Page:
Gaithersburg-based MedImmune announced Tuesday evening a voluntary recall of early batches of its nasal spray vaccine against swine flu after tests revealed that the doses lost strength within months of being shipped.
The recall affects 4.7 million doses of FluMist, though most were distributed in October and early November when tests showed that the vaccine was at full strength, said officials at the Food and Drug Administration. Because of that, people who got vaccinated should be protected from the H1N1 virus and do not need to worry about getting vaccinated again, officials said.
The FDA was unable to say how many people received a less-potent dose. And it is unclear how many people might have been affected in Maryland. But state and federal officials said most of the vaccine that had been distributed probably has been used. About 3,000 doses of the vaccine are in a warehouse, although more may be sitting in doctors' offices and health clinics nationwide.
The recall was done as a precautionary measure because of concerns about potency, not safety, officials reiterated.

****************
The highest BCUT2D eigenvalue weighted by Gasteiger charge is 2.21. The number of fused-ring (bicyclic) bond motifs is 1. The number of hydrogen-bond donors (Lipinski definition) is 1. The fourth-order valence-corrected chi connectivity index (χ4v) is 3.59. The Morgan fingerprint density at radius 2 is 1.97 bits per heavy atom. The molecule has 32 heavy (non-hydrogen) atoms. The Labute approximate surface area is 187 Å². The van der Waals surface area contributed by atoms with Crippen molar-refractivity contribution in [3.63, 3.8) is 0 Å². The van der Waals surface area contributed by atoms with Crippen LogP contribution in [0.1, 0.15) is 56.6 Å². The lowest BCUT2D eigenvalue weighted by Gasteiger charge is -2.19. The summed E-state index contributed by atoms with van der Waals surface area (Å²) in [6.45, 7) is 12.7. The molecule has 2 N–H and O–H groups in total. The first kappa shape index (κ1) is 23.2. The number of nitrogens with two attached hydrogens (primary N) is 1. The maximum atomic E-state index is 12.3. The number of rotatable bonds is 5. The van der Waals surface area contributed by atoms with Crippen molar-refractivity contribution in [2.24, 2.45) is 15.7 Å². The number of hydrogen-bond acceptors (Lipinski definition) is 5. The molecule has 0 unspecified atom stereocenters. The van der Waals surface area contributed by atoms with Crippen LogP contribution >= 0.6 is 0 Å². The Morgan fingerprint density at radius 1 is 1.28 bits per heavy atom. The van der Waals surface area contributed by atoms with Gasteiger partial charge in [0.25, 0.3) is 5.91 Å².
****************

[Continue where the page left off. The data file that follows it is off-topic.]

The diminished strength of the vaccine was detected during routine tests last week. Such tests are done at least 15 times per month for every batch of vaccine, said Sidoney Atse, a MedImmune spokeswoman.
People who were vaccinated "have nothing to worry about," she said. "They are protected. These doses are still well within the potency specifications at the time we distributed it."
Maryland health officials got word of the recall late Tuesday and were unsure how much of the vaccine had been distributed in the state or how much might still be on hand. Officials plan to spend Wednesday checking the lot numbers of the affected batches and alerting health care providers who received the vaccine, said Frances Phillips, the state's deputy secretary for public health services.
"We feel pretty confident this number is quite low," she said. "Back when this vaccine was received, because there was such a demand for it, it got used up every day. We know that because the providers came back and asked us for more every week."
She said staff at doctors' offices should check to see if they have doses of the vaccine from earlier batches. Those should be set aside and not given out.
"The point of this recall is not about what happened in the past; it is about making sure the vaccine that was in these affected lots is not administered in the future," she said.
The recall comes just a week after vaccine maker Sanofi Pasteur voluntarily recalled 800,000 doses of an injectable form of the vaccine made for children, also because of issues of strength. About 10,000 doses of that version of the vaccine had been distributed in Maryland.
Vaccine recalls are "not common, but they do occur," said Norman Baylor, director of the FDA's Office of Vaccines Research and Review. Last year there was a recall for potency issues with a seasonal flu vaccine, he said.